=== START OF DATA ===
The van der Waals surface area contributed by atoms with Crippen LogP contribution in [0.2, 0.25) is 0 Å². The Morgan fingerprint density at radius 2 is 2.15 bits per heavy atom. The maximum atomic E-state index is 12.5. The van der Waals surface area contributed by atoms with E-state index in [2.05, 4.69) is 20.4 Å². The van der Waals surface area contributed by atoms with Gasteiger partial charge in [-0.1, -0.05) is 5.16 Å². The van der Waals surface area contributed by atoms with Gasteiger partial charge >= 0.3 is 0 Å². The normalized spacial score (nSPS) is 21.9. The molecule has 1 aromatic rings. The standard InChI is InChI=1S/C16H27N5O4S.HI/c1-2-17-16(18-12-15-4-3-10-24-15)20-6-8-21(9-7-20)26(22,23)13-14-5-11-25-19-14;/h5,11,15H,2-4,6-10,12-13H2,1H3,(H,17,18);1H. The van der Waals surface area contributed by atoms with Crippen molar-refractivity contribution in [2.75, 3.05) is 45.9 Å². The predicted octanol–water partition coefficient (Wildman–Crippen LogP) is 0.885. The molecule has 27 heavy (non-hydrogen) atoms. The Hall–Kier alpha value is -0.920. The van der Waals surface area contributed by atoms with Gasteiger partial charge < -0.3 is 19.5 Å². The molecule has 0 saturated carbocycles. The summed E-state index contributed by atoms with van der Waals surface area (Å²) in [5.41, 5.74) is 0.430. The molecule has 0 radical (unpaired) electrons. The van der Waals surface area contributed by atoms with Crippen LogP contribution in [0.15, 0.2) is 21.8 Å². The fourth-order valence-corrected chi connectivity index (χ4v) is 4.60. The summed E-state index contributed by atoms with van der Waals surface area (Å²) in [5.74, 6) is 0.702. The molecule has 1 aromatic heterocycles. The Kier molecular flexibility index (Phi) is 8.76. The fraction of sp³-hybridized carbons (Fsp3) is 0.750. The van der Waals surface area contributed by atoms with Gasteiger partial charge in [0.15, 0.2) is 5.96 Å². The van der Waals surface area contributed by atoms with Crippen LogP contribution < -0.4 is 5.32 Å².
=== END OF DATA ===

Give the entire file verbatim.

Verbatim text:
The van der Waals surface area contributed by atoms with Crippen LogP contribution in [0.2, 0.25) is 0 Å². The Morgan fingerprint density at radius 2 is 2.15 bits per heavy atom. The maximum atomic E-state index is 12.5. The van der Waals surface area contributed by atoms with E-state index in [2.05, 4.69) is 20.4 Å². The van der Waals surface area contributed by atoms with Gasteiger partial charge in [-0.1, -0.05) is 5.16 Å². The van der Waals surface area contributed by atoms with Gasteiger partial charge >= 0.3 is 0 Å². The normalized spacial score (nSPS) is 21.9. The molecule has 1 aromatic rings. The standard InChI is InChI=1S/C16H27N5O4S.HI/c1-2-17-16(18-12-15-4-3-10-24-15)20-6-8-21(9-7-20)26(22,23)13-14-5-11-25-19-14;/h5,11,15H,2-4,6-10,12-13H2,1H3,(H,17,18);1H. The van der Waals surface area contributed by atoms with Crippen molar-refractivity contribution in [2.75, 3.05) is 45.9 Å². The predicted octanol–water partition coefficient (Wildman–Crippen LogP) is 0.885. The molecule has 27 heavy (non-hydrogen) atoms. The Hall–Kier alpha value is -0.920. The van der Waals surface area contributed by atoms with Gasteiger partial charge < -0.3 is 19.5 Å². The molecule has 0 saturated carbocycles. The summed E-state index contributed by atoms with van der Waals surface area (Å²) in [5.41, 5.74) is 0.430. The molecule has 0 radical (unpaired) electrons. The van der Waals surface area contributed by atoms with Crippen LogP contribution in [0.15, 0.2) is 21.8 Å². The fourth-order valence-corrected chi connectivity index (χ4v) is 4.60. The summed E-state index contributed by atoms with van der Waals surface area (Å²) in [5.74, 6) is 0.702. The molecule has 1 aromatic heterocycles. The Kier molecular flexibility index (Phi) is 8.76. The fraction of sp³-hybridized carbons (Fsp3) is 0.750. The van der Waals surface area contributed by atoms with Gasteiger partial charge in [0.15, 0.2) is 5.96 Å². The van der Waals surface area contributed by atoms with Crippen LogP contribution < -0.4 is 5.32 Å².